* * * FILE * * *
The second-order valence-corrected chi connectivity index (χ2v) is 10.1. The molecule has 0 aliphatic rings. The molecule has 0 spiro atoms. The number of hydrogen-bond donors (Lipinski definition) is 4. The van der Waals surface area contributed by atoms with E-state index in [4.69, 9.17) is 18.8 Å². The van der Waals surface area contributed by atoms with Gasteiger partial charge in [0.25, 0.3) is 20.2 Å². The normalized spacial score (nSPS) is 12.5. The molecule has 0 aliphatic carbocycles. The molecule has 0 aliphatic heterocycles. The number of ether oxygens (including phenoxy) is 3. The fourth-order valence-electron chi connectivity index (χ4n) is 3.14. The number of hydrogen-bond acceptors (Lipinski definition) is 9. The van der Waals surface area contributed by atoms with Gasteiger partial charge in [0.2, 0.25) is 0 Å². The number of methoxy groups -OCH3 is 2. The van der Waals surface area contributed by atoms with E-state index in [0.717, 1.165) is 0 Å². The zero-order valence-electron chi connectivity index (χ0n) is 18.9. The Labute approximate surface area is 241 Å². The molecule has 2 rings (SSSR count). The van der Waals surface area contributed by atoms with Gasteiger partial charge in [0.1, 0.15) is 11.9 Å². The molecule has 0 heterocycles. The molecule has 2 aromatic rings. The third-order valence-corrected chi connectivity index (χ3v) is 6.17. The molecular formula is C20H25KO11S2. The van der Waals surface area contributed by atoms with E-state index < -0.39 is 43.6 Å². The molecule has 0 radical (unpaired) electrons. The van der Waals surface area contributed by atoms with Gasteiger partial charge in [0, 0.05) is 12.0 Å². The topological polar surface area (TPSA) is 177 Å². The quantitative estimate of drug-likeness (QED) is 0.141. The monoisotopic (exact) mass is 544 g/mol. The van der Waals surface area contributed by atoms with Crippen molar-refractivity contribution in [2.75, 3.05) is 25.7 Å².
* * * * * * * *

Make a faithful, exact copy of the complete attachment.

The second-order valence-corrected chi connectivity index (χ2v) is 10.1. The molecule has 0 aliphatic rings. The molecule has 0 spiro atoms. The number of hydrogen-bond donors (Lipinski definition) is 4. The van der Waals surface area contributed by atoms with E-state index in [4.69, 9.17) is 18.8 Å². The van der Waals surface area contributed by atoms with Gasteiger partial charge in [0.25, 0.3) is 20.2 Å². The normalized spacial score (nSPS) is 12.5. The molecule has 0 aliphatic carbocycles. The molecule has 0 aliphatic heterocycles. The number of ether oxygens (including phenoxy) is 3. The fourth-order valence-electron chi connectivity index (χ4n) is 3.14. The number of hydrogen-bond acceptors (Lipinski definition) is 9. The van der Waals surface area contributed by atoms with Gasteiger partial charge in [0.2, 0.25) is 0 Å². The number of methoxy groups -OCH3 is 2. The van der Waals surface area contributed by atoms with E-state index in [0.717, 1.165) is 0 Å². The zero-order valence-electron chi connectivity index (χ0n) is 18.9. The Labute approximate surface area is 241 Å². The molecule has 2 rings (SSSR count). The van der Waals surface area contributed by atoms with Gasteiger partial charge in [0.1, 0.15) is 11.9 Å². The molecule has 0 heterocycles. The molecule has 2 aromatic rings. The third-order valence-corrected chi connectivity index (χ3v) is 6.17. The molecular formula is C20H25KO11S2. The van der Waals surface area contributed by atoms with E-state index < -0.39 is 43.6 Å². The molecule has 0 radical (unpaired) electrons. The van der Waals surface area contributed by atoms with Gasteiger partial charge in [0, 0.05) is 12.0 Å². The topological polar surface area (TPSA) is 177 Å². The quantitative estimate of drug-likeness (QED) is 0.141. The monoisotopic (exact) mass is 544 g/mol. The van der Waals surface area contributed by atoms with Crippen molar-refractivity contribution in [2.75, 3.05) is 25.7 Å².